Day, Rosie, and Russell Hitchings. 2011. “‘Only Old Ladies Would Do That’: Age Stigma and Older People’s Strategies for Dealing with Winter Cold.” Health & Place 17 (4): 885–894.

De Haro, Maria Teresa, and Alison Koslowski. 2013. “Fuel Poverty and High-Rise Living: Using Community-Based Interviewers to Investigate Tenants’ Inability to Keep Warm in Their Homes.” Journal of Poverty and Social Justice 21 (2): 109–121.

Hamilton, B., D. Carroll, B. Adams, and S. Ringhof. 1998. “An Integrated Approach to Low-Income Energy Affordability for a Restructured World.” In 1998 ACEEE Summer Study on Energy Efficiency in Buildings. Pacific Grove, CA (US).

Lorenc, A., L. Pedro, B. Badesha, C. Dize, I. Fernow, and L. Dias. 2013. “Tackling Fuel Poverty through Facilitating Energy Tariff Switching: A Participatory Action Research Study in Vulnerable Groups.” Public Health 127 (10): 894–901.

McMichael, Megan, and David Shipworth. 2013. “The Value of Social Networks in the Diffusion of Energy-Efficiency Innovations in UK Households.” Energy Policy 53: 159–168.

Owen, Alice, Gordon Mitchell, and Rachael Unsworth. 2013. “Reducing Carbon, Tackling Fuel Poverty: Adoption and Performance of Air-Source Heat Pumps in East Yorkshire, UK.” Local Environment 18 (7): 817–833.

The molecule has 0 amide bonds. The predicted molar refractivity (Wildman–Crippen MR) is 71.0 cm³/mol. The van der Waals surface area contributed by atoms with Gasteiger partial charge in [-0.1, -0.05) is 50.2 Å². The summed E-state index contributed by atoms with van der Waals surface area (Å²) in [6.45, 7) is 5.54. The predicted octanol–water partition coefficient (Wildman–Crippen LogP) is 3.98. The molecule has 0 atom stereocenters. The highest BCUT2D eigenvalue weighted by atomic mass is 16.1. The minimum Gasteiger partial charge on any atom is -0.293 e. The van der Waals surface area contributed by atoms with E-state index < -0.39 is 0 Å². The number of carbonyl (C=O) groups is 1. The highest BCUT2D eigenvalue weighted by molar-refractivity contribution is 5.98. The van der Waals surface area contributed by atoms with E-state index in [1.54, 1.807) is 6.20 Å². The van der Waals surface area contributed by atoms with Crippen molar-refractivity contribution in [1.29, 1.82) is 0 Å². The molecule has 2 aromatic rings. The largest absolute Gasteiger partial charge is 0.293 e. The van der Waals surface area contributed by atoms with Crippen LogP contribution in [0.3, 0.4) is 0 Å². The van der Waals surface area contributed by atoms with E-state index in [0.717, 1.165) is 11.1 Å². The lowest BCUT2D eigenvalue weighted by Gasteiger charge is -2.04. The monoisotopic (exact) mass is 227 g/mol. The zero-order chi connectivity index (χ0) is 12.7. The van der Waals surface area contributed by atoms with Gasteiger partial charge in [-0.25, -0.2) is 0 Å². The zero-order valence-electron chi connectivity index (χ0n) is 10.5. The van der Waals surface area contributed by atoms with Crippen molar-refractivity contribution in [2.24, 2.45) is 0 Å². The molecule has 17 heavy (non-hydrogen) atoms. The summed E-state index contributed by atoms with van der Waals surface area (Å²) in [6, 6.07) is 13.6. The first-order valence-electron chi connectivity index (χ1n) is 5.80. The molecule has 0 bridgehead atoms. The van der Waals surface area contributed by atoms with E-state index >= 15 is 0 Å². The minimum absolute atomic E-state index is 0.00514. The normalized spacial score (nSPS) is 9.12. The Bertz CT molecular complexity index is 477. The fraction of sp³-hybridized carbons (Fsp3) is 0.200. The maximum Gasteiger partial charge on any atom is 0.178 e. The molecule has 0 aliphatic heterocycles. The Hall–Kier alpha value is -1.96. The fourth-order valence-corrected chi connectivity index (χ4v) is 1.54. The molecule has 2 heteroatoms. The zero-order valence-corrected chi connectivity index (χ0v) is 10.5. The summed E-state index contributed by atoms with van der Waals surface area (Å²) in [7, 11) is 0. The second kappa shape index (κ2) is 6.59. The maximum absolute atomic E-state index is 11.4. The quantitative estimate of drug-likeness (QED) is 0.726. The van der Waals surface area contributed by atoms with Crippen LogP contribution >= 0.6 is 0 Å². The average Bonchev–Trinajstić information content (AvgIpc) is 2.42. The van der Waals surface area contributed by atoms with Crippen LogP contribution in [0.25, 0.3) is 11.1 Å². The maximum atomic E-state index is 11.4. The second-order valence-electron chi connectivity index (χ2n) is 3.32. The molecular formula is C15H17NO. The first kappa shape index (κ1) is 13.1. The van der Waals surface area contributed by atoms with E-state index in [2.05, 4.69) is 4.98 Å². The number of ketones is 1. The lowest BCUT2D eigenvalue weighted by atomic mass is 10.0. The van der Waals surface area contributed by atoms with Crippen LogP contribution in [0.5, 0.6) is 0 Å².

Park, Jung Jin. 2012. “Fostering Community Energy and Equal Opportunities between Communities.” Local Environment 17 (4): 387–408.

Saunders, R.W., R.J.K. Gross, and J. Wade. 2012. “Can Premium Tariffs for Micro-Generation and Small Scale Renewable Heat Help the Fuel Poor, and If So, How? Case Studies of Innovative Finance for Community Energy Schemes in the UK.” Energy Policy 42: 78–88.

Scott, Fiona L., Christopher R. Jones, and Thomas L. Webb. 2014. “What Do People Living in Deprived Communities in the UK Think about Household Energy Efficiency Interventions?” Energy Policy 66: 335–349.